I've blogged about how when I was in elementary school I would dread the day that we'd do the presidential fitness test . You see,...
I've blogged about how when I was in elementary school I would dread the day that we'd do the presidential fitness test. You see, I was naturally athletic (playing sports like softball or volleyball), but horrible at these arbitrary tests. Part of me felt that my peers, these kids, received some sort of secret ninja/spy training when they were younger that prepared them for these feats. I would try my best and fail miserably at most of the tests; but I'd fail none so spectacularly as the mile run. The fastest kids would finish between 6 and 7 minutes. Me and the slowest boy would run/jog/walk/run/jog/walk/jog/walk/walk/walk/walk/walk somewhere between 15-16 minutes.
So this past weekend when I walked into Pacers Running Store, part of me was worried that because I didn't know the secret handshake they'd know I wasn't a runner. Yes, I know. I'm being ridiculous, but there was still a part of me that felt like I didn't belong there. But I had money and a need for sneakers (I knew my sneakers were not just dying, but actually dead).
He put me on their treadmill and recorded me running for a few seconds at pace (I went for 10:00 minute miles cause I don't normally use a treadmill). Good news was that I didn't supinate as much as I thought and I was pretty well aligned from my ankle to my knee. What this meant is that I didn't need a shoe with arch support (I have naturally high arches) or a shoe that has motion control (to fix how my foot was landing).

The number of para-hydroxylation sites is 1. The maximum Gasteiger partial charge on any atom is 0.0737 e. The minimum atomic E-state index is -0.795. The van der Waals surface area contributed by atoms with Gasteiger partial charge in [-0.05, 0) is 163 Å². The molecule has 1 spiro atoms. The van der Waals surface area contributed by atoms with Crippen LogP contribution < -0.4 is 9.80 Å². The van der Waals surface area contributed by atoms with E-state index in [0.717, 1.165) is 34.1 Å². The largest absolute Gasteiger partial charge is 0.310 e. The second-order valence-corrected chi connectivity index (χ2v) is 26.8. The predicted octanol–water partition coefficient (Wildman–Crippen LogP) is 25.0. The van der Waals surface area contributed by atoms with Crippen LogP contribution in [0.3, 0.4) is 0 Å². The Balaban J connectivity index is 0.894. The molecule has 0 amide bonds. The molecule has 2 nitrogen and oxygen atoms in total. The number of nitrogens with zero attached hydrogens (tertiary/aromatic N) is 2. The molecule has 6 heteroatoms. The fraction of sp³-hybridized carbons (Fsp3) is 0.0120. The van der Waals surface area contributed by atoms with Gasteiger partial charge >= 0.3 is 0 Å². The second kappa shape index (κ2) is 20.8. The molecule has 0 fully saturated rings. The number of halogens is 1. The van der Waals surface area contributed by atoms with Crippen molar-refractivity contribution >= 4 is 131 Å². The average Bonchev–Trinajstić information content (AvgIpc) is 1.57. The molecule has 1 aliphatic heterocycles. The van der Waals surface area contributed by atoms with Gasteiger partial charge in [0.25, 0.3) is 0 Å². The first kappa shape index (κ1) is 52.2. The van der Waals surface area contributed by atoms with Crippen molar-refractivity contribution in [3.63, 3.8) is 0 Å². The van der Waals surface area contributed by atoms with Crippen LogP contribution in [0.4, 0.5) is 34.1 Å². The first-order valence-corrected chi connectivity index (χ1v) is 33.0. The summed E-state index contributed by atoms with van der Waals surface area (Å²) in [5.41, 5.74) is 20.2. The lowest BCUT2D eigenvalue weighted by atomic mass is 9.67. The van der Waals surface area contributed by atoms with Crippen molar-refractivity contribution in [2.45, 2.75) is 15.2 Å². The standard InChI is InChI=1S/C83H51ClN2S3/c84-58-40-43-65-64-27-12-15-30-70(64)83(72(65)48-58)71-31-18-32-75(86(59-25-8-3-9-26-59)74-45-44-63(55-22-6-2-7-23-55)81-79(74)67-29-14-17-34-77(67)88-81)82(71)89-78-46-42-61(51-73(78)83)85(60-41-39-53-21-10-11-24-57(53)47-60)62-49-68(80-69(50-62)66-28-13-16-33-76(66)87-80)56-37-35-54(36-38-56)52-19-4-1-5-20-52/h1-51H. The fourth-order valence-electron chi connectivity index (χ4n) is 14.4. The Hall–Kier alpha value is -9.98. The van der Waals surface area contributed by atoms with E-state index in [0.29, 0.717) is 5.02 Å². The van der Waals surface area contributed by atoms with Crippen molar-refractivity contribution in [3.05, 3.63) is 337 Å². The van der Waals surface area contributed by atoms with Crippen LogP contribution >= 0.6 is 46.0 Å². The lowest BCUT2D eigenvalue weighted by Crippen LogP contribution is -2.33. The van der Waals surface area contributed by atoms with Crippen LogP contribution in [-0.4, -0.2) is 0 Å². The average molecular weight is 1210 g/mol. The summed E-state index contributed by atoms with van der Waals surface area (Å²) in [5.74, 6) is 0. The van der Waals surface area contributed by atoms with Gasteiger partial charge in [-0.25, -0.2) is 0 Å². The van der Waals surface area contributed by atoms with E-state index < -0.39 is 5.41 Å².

The Saucony ProGrid3 was a good neutral shoe, but Tripp thought we could do better than the most recent iteration of that shoe. He also surprised me with one little tidbit -- I actually needed a size 10.5 running shoe. He explained that most people come in needing a half-size to a full size bigger because (1) their feet swell when running and (2) to provide enough room in the toe box so that when you land, your toes have somewhere to go. All of this seems so obvious, but I thought the 10s I brought in were big enough (I also have the same shoe in a 9.5).
|The Brooks Ghost 6s were the winner.|
I also picked up some other goodies:
(1) CEP progressive calf sleeves -- to help my calves with recovery (after my first run, I was walking a little noodly for a day or two) and they'll come in handy as the weather gets a bit cooler;
(2) SPIBelt high visibility belt (and yes, I was amazed that my GalaxySIII fit in that tiny little pocket); and
(3) Amphipod stretch reflective bands, cause well.... you can never be too safe.
In sum, I had a great experience at Pacers Running Store, I learned a little bit about how I run, and the kinds of shoes that I need to look for and all that was left to do was take my new sneakers on a run. But before I went, I asked @RunPacers if they had any advice for an elliptical runner going to the ground:
|The Francis Scott Key Bridge as seen from Georgetown Waterfront (notice how sweaty my hands get? Ew!)|
|Outtake: Spike and Jack confer regarding the new sneakers.|
However, I'm not going on long runs. I'm still a bit hesitant and want to see how my lower back responds. My neck is doing great.
I will mix elliptical and running outside for a while until I get a better feel as to how the compression is affecting my spine, and also to meet my #GoTheDist goals.